On Thursday, the House Oversight and Reform Committee held a hearing examining the serious issue of maternal mortality, specifically focusing on the racial disparities in maternal outcomes. Not only does the U.S. have the highest rate of pregnancy-related deaths of any industrialized country, but that number has actually been on the rise for the past three decades, reports the Los Angeles Times.
In 2019, the U.S. maternal mortality rate was 20.1 per 100,000 live births. It’s estimated that one-third of the people who die due to childbirth do during pregnancy, one-third die while giving birth or during the week after, and the last third die because of complications in the year subsequent to giving birth. The CDC estimates that three out of every five of those deaths are preventable.
Black people account for a disproportionate number of those deaths related to childbirth—the maternal mortality rate for Black women is 44 deaths per 100,000 live births, over two times the rate of white maternal mortality (17.9 deaths per 100,000 live births). “How does one of the most medically advanced nations in the world continue to fail Black birthing people at such high rates?” asked Rep. Carolyn Maloney, the chairwoman of the Oversight and Reform Committee, during Thursday’s hearing. “To understand, we have to take the blinders off our history and acknowledge that our healthcare system — including reproductive healthcare — was built on a legacy of systemic racism and the mistreatment of Black people, and that this legacy continues today.”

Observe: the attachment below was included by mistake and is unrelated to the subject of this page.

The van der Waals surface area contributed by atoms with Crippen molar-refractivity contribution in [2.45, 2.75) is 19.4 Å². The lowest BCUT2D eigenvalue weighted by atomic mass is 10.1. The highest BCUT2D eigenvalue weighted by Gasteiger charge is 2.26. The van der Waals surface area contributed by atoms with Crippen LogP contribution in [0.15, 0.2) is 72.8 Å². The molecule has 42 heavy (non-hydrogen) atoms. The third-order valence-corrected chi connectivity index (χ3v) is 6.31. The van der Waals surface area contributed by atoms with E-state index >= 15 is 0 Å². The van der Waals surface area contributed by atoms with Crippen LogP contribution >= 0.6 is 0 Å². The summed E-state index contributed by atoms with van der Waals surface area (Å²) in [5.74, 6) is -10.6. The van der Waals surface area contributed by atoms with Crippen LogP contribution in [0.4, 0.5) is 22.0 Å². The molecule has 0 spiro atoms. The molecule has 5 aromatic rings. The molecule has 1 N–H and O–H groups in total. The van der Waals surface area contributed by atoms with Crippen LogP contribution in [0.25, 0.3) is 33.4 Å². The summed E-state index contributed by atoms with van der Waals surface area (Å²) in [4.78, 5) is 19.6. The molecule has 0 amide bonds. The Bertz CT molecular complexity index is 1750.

And it’s not just Black people who give birth who have a higher mortality rate than their white counterparts—the same disparity is present in Black infant mortality. According to the latest data, the U.S. has an infant mortality rate of 5.7 deaths per 1,000 live births, but for Black newborns that rate jumps to 10.8 deaths per 1,000 live births, compared to a rate of 4.6 deaths per 1,000 live births for white newborns. In other words, Black babies are three times more likely to die than white babies.
During Thursday’s Congressional hearing, Rep. Cori Bush testified about her personal experience in childbirth, sharing a truly harrowing story about going into preterm labor at only 23 weeks while pregnant with her first child after her doctor dismissed her reports of severe pain and nausea. When she gave birth to her son, Zion, he was only one pound and three ounces.
Unsurprisingly, Republicans responded more strongly to Rep. Bush’s choice to use the gender-inclusive phrasing “Black birthing people” instead of “Black mothers” than the heartbreaking story she was telling about her own experiences with medical racism that nearly led to the death of both of her children.
Congressional Democrats are reportedly planning to include legislation focused on maternal health in Biden’s infrastructure and tax bill that expected to pass later this year. The Democratic package of bills would invest in training more doulas, midwives, and OBGYNs, as well as improving access to maternal mental healthcare, telehealth options, and community health centers. The legislative package is also expected to include additional funding for racial bias training, specifically in relation to healthcare disparities.
“Every day Black women are subjected to harsh and racist treatment during pregnancy and childbirth,” said Rep. Bush during her testimony on Thursday. “Every day Black women die because the system denies our humanity.” She continued, “I am committed to doing the absolute most to protect Black mothers, to protect Black babies, to protect Black birthing people, and to save lives.”